Christian Bolden earned his Ph.D. in Sociology from the University of Central Florida and Masters in Sociology from Texas State University-San Marcos. His areas of research include gang histories and processes, mass incarceration, and human trafficking. His recent book Out of the Red: My Life of Gangs, Prison, and Redemption received the 2020 Frank Tannenbaum Outstanding Book Award from the American Society of Criminology’s Division of Convict Criminology, and resulted in the 20-21 Loyola Faculty Senate Award for Research. In 2012-2013, Dr. Bolden was the “Futurist in Residence” research fellow for the FBI’s Behavioral Science Unit.
In the News
Illustrates the pathbreaking story of how social forces and personal choices combined to deliver an unfortunate fate.
Describes the spectrum of gang organization, typology, and affiliation in the United States.
Studies the prevalence of trafficking among homeless and marginally-housed youth in New Orleans, Louisiana.
Analyzes differences between traditional and hybrid gangs. Uses a social networking lens to analyze relations between members of rival gangs, and finds routine cooperation as a common feature in the gang landscape.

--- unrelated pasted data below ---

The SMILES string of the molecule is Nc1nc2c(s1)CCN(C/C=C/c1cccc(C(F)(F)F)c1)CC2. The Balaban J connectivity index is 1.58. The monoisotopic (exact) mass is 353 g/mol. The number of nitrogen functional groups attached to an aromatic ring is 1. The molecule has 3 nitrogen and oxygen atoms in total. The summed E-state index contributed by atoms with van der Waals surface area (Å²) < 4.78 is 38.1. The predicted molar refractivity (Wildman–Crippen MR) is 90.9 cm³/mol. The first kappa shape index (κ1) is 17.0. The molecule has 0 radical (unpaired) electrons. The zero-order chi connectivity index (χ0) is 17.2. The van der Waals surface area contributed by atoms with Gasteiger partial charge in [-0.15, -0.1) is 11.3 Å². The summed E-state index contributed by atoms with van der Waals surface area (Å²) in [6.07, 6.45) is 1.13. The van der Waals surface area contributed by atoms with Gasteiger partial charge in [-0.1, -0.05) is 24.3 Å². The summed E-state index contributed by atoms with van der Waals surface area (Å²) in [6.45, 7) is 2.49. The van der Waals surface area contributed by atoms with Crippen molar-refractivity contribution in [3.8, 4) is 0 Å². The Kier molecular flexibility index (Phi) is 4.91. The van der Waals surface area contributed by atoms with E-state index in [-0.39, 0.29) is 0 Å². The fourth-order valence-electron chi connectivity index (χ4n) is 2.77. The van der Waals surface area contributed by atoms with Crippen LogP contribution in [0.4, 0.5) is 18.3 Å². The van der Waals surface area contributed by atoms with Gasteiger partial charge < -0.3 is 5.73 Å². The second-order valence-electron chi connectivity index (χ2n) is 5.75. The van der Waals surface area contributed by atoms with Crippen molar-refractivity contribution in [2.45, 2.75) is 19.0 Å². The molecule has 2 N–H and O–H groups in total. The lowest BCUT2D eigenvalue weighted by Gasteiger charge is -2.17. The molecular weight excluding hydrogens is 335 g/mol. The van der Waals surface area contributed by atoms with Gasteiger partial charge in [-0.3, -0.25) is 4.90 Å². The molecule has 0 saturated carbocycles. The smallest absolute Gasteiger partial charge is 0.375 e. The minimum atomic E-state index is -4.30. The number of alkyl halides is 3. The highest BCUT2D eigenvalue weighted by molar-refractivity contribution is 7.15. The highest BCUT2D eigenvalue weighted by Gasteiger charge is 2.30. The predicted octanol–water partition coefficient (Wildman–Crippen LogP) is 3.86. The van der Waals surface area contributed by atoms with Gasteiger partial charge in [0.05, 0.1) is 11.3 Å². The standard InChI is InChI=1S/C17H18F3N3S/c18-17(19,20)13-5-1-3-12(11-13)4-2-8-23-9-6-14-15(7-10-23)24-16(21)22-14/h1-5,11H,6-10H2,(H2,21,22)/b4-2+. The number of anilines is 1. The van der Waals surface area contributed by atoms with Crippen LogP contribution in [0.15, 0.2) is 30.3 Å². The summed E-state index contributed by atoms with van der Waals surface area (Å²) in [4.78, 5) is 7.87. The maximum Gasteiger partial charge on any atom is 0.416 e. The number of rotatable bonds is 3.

Debates the idea of gangs as social networks with the traditional viewpoints of organization. Examines the current state of knowledge of gangs as social networks.
Explores the origin, social processes, and extent of criminal activity in the MS-13 and 18th Street gangs.
Examines how people enter and exit gangs. Finds that violent gang initiation is not the only method of entrance, and that exiting gangs is common but success is tied to geographic separation and alternative support systems.
Reports on a meeting of 40 experts (researchers and law enforcement) to examine the likelihood of gangs and terrorists working together to deploy weapons of mass destruction. The report explains potential scenarios, historical precedents, and why the events have not occurred.